1. Your new tempered thoughtful view is skewed by only thinking about WHAT happened, not WHY it happened. IE7 broke websites because it was still a browser with a host of rendering bugs. The IE team fixed SOME, but not ALL of the bugs, while at the same time removing the parsing bugs, that developers used to get around the rendering issues of IE6. Some of these rendering issues remained in IE7, and there was no clear way, early on, to fix them. Since IE7 was not as compliant as other browsers some bugs remained, with no way to fix them. If Ie7 had been released and was as standards compliant as the other available browsers (or better!), nothing would have broke. IE7 could have followed the standards compliant code that all the other browsers followed. But alas, that didn’t happen. The IE team released ANOTHER buggy browser into the wild, and when sites broke, they asked developers to change the way they code (conditional comments). They didn’t say they’d fix they’re browser…they asked the DEVELOPERS to change their code! Now they are doing it again. Instead of ensuring that IE8 is the most standards compliant browser on the market, and ensuring that all rendering bugs have been fixed, they are going to release another browser (potentially still buggy but better), and instead of dealing with the backlash of releasing ANOTHER buggy browser, they are AGAIN asking developers to change the way they code. This is a frightened IE Team. They’ve been burned. They may be under a mandate to get another version out the door, or they may have other reasons for doing this, but by NOT developing the most standards compliant browser available, MS and the IE team are only showing that they cannot compete in the browser market. And their marketshare downslide will continue.

  2. That’s a contentious point of view, Michael. Whe IE7 was released a great many rednering bugs were fixed and the rendering behaviour of IE7 was brought into line with other browsers, which is why hacks (for that is what they were) such as * html ceased to function. The problem is not that IE7 is buggy, at least in terms of the reistance to deployment in the corporate environment. Rather it is the fact that it fixes the extremely errant behaviour of IE6 without giving any way to get that behaviour back. Many web applications have the correct doctype to trigger standards mode but actually rely on the odd way IE6 renders and therefore fail in anythng else. Now, this situation is not the fault of IE7, but rather IE6. The IE team now is a very different beast to the one that developed IE6. They really do want to build the best browser. IE7 was feature capped because of time and the complexity of doing some of the things they wanted to because of the way the rendering engine worked. IE8 has resulted in a great many changes under the hood and is better for it. Be careful not to confuse anti-Microsoftism with genuine criticism. You make some valid points but tey are mostly lost in the vitriol. Big corporations that invest millions in systems don’t care about purism – they want to be able to upgrade systems with the least amount of investment and effort, and they are the people that have made Microsoft the organisation it is today.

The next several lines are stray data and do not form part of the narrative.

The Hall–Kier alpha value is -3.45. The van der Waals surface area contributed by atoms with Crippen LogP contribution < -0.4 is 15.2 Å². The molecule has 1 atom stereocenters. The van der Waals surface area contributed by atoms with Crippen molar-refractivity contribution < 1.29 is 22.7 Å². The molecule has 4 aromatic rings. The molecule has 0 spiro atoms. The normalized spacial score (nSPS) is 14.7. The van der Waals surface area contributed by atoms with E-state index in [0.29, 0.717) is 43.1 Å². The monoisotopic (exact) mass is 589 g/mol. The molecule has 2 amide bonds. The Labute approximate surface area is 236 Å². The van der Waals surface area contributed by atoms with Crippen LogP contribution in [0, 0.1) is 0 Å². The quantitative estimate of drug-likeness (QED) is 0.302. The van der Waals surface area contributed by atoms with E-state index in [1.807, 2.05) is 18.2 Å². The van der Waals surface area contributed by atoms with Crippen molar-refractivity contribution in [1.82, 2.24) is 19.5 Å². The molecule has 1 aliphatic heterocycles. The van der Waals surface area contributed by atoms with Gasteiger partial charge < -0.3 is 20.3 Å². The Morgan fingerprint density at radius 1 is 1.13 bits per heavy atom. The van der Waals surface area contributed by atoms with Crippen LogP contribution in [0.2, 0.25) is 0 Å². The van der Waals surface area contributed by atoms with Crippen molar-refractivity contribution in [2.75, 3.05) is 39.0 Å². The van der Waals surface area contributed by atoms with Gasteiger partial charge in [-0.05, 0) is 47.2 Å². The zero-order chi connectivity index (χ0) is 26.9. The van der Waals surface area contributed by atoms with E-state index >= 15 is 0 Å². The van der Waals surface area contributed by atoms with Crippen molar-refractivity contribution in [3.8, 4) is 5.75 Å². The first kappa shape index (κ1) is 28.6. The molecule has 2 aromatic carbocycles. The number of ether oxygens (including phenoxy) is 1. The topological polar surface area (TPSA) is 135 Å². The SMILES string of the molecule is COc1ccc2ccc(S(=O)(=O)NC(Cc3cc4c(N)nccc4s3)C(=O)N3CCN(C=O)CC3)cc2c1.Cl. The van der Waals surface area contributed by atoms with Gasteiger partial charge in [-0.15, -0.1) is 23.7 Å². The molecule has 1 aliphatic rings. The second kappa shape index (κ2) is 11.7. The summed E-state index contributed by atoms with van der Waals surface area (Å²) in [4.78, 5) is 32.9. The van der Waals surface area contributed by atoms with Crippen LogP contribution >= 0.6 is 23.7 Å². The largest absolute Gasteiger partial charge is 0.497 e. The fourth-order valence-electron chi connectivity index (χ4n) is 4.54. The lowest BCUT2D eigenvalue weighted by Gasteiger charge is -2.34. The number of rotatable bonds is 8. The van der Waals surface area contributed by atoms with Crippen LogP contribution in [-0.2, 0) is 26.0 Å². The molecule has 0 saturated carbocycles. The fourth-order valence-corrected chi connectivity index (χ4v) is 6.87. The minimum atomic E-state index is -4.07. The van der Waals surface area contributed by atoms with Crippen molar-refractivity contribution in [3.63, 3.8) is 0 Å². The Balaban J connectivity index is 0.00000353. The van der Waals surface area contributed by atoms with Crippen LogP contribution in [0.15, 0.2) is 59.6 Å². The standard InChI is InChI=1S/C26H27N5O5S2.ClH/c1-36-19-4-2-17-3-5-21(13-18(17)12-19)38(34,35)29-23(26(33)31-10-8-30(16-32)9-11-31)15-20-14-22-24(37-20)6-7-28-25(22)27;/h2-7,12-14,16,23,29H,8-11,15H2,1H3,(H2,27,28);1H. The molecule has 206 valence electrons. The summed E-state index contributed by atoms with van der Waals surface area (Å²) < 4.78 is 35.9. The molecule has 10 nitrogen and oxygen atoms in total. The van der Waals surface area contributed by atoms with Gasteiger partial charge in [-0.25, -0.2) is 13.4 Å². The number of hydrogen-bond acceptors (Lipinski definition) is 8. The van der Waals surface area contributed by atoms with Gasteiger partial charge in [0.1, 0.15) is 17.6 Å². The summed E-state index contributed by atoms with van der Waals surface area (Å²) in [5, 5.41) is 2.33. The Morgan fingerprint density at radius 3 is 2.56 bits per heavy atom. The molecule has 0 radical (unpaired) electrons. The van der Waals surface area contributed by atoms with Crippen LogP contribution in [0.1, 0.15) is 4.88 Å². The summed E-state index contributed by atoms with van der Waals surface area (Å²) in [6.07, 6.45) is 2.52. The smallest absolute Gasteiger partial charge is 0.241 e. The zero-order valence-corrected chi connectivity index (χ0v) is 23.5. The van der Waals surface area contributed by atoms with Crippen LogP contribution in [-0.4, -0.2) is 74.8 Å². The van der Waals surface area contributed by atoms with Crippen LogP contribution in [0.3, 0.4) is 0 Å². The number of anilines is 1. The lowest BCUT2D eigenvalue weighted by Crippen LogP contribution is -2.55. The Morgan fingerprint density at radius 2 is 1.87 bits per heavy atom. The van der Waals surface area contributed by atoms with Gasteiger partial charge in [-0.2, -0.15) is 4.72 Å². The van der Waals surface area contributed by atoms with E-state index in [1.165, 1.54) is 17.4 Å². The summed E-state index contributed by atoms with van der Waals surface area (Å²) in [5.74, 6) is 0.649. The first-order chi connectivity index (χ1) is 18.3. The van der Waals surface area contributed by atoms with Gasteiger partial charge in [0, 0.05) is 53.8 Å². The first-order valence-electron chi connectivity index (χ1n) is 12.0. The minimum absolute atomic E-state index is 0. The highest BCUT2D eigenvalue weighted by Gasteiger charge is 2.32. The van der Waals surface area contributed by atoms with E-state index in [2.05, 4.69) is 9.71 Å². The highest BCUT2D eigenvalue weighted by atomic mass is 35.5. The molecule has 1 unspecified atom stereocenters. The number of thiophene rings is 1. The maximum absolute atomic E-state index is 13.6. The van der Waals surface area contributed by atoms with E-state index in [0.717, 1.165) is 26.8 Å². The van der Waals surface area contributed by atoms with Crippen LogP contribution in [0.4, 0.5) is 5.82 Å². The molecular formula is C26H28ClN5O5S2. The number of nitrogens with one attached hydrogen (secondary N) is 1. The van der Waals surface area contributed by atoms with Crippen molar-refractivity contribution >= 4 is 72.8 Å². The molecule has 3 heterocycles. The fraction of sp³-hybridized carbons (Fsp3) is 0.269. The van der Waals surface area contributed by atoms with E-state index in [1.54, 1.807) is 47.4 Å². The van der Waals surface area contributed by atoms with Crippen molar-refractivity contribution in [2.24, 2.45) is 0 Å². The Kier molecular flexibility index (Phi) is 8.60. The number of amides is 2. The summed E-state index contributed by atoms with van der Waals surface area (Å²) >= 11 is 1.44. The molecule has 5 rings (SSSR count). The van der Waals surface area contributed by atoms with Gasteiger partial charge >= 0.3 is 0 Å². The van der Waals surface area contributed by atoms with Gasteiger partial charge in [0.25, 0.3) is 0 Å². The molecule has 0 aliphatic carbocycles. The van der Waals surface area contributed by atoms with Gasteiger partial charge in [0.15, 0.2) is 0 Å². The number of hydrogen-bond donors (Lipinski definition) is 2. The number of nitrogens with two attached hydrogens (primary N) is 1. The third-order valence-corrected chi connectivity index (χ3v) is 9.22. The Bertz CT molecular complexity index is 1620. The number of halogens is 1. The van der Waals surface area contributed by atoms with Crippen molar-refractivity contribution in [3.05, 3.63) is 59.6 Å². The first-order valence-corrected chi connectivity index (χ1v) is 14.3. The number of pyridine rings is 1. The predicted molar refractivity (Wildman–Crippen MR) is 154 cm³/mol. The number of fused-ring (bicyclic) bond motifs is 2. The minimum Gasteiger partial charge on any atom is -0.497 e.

3. It’s not about purism and there was no vitriol in my post. Yes, as even “I” stated, IE7 fixed some bugs, but not all. And that was the problem. The *html hack (and other parsing bug hacks) failed in those instances where IE7 STILL didn’t follow the standard and didn’t display properly. If it did, there wouldn’t have been a problem with IE7 ignoring all the parsing bugs used as hacks. Firefox, Opera, Safari all ignore these same parsing bugs and follow the correctly coded CSS and display as expected. IE7 was a better browser than IE6 – agreed. Was it completely free of the rendering bugs that plagued IE6? No it was not. Hence the problem. Yes, there were some developers ONLY developing for IE, and perhaps they didn’t have appropriate fallback CSS for compliant browsers, but I would hesitate and ask, then why would they be using the *html hack? If all I’m developing for is IE why do I need parsing bug hacks? The parsing bug hacks were mainly used by knowledgeable developers to overcome the failings of IE5/6, while still supplying correct CSS to all other browsers. So when IE7 still couldn’t follow the proper CSS, and was no longer able to be hacked by using parsing bugs, it failed to render properly. In effect, IE7 broke websites. A standards compliant IE7 would have been a boon to developers everywhere, and would likely have broken very few websites. And of those sites that might have been rendered incorrectly, all could have been blamed on the developer. But the IE Team seem to want to blame the developers for the mess that they are in now, AND they want the developers to help clean it up. I grant you that the problems caused by IE6 may not be the current IE Team’s fault (and I understand that they are working towards compliance), but they have been charged with cleaning it up, not me. They should NOT release IE8 until it is at least as compliant as its peers (if not more so). And this stupid META tag is only being forced upon us out of the IE Team’s fear of getting blasted again. A fully compliant (or as good as its peers) IE8 wouldn’t break a thing, it would be a help and a breath of fresh air. Anything less is a waste of time.